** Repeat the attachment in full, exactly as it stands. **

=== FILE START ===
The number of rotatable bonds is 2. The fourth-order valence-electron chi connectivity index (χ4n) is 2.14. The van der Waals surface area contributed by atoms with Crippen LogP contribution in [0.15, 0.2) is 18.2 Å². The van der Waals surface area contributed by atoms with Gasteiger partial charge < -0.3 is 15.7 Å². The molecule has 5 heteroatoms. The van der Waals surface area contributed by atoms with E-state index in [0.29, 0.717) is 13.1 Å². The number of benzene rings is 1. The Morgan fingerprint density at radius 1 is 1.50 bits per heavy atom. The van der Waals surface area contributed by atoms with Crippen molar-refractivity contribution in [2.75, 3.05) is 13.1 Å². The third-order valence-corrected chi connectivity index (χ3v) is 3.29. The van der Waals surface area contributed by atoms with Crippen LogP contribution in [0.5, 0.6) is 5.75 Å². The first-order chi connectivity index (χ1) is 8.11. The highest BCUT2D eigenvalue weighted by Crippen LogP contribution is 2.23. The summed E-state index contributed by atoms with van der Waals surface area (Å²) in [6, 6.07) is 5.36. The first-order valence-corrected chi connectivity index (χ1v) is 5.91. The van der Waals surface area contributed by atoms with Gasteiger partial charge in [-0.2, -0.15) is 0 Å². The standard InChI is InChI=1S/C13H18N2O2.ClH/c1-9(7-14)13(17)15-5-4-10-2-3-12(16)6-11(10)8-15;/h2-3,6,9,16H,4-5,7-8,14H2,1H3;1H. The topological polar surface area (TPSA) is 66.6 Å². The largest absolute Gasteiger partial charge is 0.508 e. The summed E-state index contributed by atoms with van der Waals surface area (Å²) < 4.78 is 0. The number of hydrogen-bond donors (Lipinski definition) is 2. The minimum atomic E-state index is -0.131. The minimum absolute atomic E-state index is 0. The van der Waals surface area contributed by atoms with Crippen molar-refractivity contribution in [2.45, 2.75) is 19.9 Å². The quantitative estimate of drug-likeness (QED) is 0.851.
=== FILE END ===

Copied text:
The number of rotatable bonds is 2. The fourth-order valence-electron chi connectivity index (χ4n) is 2.14. The van der Waals surface area contributed by atoms with Crippen LogP contribution in [0.15, 0.2) is 18.2 Å². The van der Waals surface area contributed by atoms with Gasteiger partial charge < -0.3 is 15.7 Å². The molecule has 5 heteroatoms. The van der Waals surface area contributed by atoms with E-state index in [0.29, 0.717) is 13.1 Å². The number of benzene rings is 1. The Morgan fingerprint density at radius 1 is 1.50 bits per heavy atom. The van der Waals surface area contributed by atoms with Crippen molar-refractivity contribution in [2.75, 3.05) is 13.1 Å². The third-order valence-corrected chi connectivity index (χ3v) is 3.29. The van der Waals surface area contributed by atoms with Crippen LogP contribution in [0.5, 0.6) is 5.75 Å². The first-order chi connectivity index (χ1) is 8.11. The highest BCUT2D eigenvalue weighted by Crippen LogP contribution is 2.23. The summed E-state index contributed by atoms with van der Waals surface area (Å²) in [6, 6.07) is 5.36. The first-order valence-corrected chi connectivity index (χ1v) is 5.91. The van der Waals surface area contributed by atoms with Gasteiger partial charge in [-0.2, -0.15) is 0 Å². The standard InChI is InChI=1S/C13H18N2O2.ClH/c1-9(7-14)13(17)15-5-4-10-2-3-12(16)6-11(10)8-15;/h2-3,6,9,16H,4-5,7-8,14H2,1H3;1H. The topological polar surface area (TPSA) is 66.6 Å². The largest absolute Gasteiger partial charge is 0.508 e. The summed E-state index contributed by atoms with van der Waals surface area (Å²) < 4.78 is 0. The number of hydrogen-bond donors (Lipinski definition) is 2. The minimum atomic E-state index is -0.131. The minimum absolute atomic E-state index is 0. The van der Waals surface area contributed by atoms with Crippen molar-refractivity contribution in [2.45, 2.75) is 19.9 Å². The quantitative estimate of drug-likeness (QED) is 0.851.